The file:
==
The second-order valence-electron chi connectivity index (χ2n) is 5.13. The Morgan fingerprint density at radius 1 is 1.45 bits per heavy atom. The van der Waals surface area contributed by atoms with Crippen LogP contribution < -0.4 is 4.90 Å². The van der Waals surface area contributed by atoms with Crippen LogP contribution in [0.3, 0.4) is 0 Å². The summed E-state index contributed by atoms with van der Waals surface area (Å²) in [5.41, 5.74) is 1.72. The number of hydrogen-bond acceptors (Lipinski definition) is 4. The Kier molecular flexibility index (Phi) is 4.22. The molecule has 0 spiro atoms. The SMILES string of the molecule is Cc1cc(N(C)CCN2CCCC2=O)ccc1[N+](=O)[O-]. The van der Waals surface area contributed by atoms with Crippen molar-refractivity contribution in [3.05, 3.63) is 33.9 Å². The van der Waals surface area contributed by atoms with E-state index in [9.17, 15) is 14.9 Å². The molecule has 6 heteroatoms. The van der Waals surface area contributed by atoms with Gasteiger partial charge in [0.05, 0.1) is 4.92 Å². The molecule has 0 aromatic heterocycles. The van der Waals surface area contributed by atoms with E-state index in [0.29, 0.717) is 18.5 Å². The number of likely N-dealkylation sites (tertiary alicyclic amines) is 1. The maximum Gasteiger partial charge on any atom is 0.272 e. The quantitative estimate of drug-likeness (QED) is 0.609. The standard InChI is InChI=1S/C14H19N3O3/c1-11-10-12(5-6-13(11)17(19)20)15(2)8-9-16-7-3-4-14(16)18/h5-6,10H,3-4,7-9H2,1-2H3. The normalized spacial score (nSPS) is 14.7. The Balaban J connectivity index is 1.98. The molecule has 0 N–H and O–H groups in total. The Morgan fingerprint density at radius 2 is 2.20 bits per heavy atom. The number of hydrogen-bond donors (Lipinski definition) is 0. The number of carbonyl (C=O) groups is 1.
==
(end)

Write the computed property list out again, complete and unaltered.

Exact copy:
The second-order valence-electron chi connectivity index (χ2n) is 5.13. The Morgan fingerprint density at radius 1 is 1.45 bits per heavy atom. The van der Waals surface area contributed by atoms with Crippen LogP contribution < -0.4 is 4.90 Å². The van der Waals surface area contributed by atoms with Crippen LogP contribution in [0.3, 0.4) is 0 Å². The summed E-state index contributed by atoms with van der Waals surface area (Å²) in [5.41, 5.74) is 1.72. The number of hydrogen-bond acceptors (Lipinski definition) is 4. The Kier molecular flexibility index (Phi) is 4.22. The molecule has 0 spiro atoms. The SMILES string of the molecule is Cc1cc(N(C)CCN2CCCC2=O)ccc1[N+](=O)[O-]. The van der Waals surface area contributed by atoms with Crippen molar-refractivity contribution in [3.05, 3.63) is 33.9 Å². The van der Waals surface area contributed by atoms with E-state index in [9.17, 15) is 14.9 Å². The molecule has 6 heteroatoms. The van der Waals surface area contributed by atoms with Gasteiger partial charge in [0.05, 0.1) is 4.92 Å². The molecule has 0 aromatic heterocycles. The van der Waals surface area contributed by atoms with E-state index in [0.29, 0.717) is 18.5 Å². The number of likely N-dealkylation sites (tertiary alicyclic amines) is 1. The maximum Gasteiger partial charge on any atom is 0.272 e. The quantitative estimate of drug-likeness (QED) is 0.609. The standard InChI is InChI=1S/C14H19N3O3/c1-11-10-12(5-6-13(11)17(19)20)15(2)8-9-16-7-3-4-14(16)18/h5-6,10H,3-4,7-9H2,1-2H3. The normalized spacial score (nSPS) is 14.7. The Balaban J connectivity index is 1.98. The molecule has 0 N–H and O–H groups in total. The Morgan fingerprint density at radius 2 is 2.20 bits per heavy atom. The number of hydrogen-bond donors (Lipinski definition) is 0. The number of carbonyl (C=O) groups is 1.